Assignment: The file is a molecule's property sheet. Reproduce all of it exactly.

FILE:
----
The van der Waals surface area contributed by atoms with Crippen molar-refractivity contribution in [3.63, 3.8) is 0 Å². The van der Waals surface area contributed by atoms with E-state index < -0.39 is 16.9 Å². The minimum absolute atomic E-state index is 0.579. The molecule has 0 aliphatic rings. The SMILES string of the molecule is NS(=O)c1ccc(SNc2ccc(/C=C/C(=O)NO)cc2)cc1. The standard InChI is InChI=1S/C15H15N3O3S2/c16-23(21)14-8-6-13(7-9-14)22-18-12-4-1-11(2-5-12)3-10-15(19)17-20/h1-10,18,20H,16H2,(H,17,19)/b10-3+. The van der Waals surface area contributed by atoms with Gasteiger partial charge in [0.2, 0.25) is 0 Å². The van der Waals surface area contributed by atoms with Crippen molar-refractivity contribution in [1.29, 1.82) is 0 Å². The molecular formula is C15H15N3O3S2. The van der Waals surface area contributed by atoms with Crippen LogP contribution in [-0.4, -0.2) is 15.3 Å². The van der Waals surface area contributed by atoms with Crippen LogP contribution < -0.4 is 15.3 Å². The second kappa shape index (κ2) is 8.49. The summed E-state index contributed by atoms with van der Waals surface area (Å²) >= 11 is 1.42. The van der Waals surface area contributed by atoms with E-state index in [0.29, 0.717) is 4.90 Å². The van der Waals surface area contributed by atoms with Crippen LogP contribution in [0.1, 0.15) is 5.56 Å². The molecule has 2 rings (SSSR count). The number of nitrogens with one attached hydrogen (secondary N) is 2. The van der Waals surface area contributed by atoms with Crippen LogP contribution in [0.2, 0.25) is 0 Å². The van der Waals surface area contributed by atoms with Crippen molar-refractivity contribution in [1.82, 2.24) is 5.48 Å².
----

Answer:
The van der Waals surface area contributed by atoms with Crippen molar-refractivity contribution in [3.63, 3.8) is 0 Å². The van der Waals surface area contributed by atoms with E-state index < -0.39 is 16.9 Å². The minimum absolute atomic E-state index is 0.579. The molecule has 0 aliphatic rings. The SMILES string of the molecule is NS(=O)c1ccc(SNc2ccc(/C=C/C(=O)NO)cc2)cc1. The standard InChI is InChI=1S/C15H15N3O3S2/c16-23(21)14-8-6-13(7-9-14)22-18-12-4-1-11(2-5-12)3-10-15(19)17-20/h1-10,18,20H,16H2,(H,17,19)/b10-3+. The van der Waals surface area contributed by atoms with Gasteiger partial charge in [0.2, 0.25) is 0 Å². The van der Waals surface area contributed by atoms with Crippen molar-refractivity contribution in [1.29, 1.82) is 0 Å². The molecular formula is C15H15N3O3S2. The van der Waals surface area contributed by atoms with Crippen LogP contribution in [-0.4, -0.2) is 15.3 Å². The van der Waals surface area contributed by atoms with Crippen LogP contribution < -0.4 is 15.3 Å². The second kappa shape index (κ2) is 8.49. The summed E-state index contributed by atoms with van der Waals surface area (Å²) >= 11 is 1.42. The van der Waals surface area contributed by atoms with E-state index in [0.29, 0.717) is 4.90 Å². The van der Waals surface area contributed by atoms with Crippen LogP contribution in [0.1, 0.15) is 5.56 Å². The molecule has 2 rings (SSSR count). The number of nitrogens with one attached hydrogen (secondary N) is 2. The van der Waals surface area contributed by atoms with Crippen LogP contribution in [0.2, 0.25) is 0 Å². The van der Waals surface area contributed by atoms with Crippen molar-refractivity contribution in [1.82, 2.24) is 5.48 Å².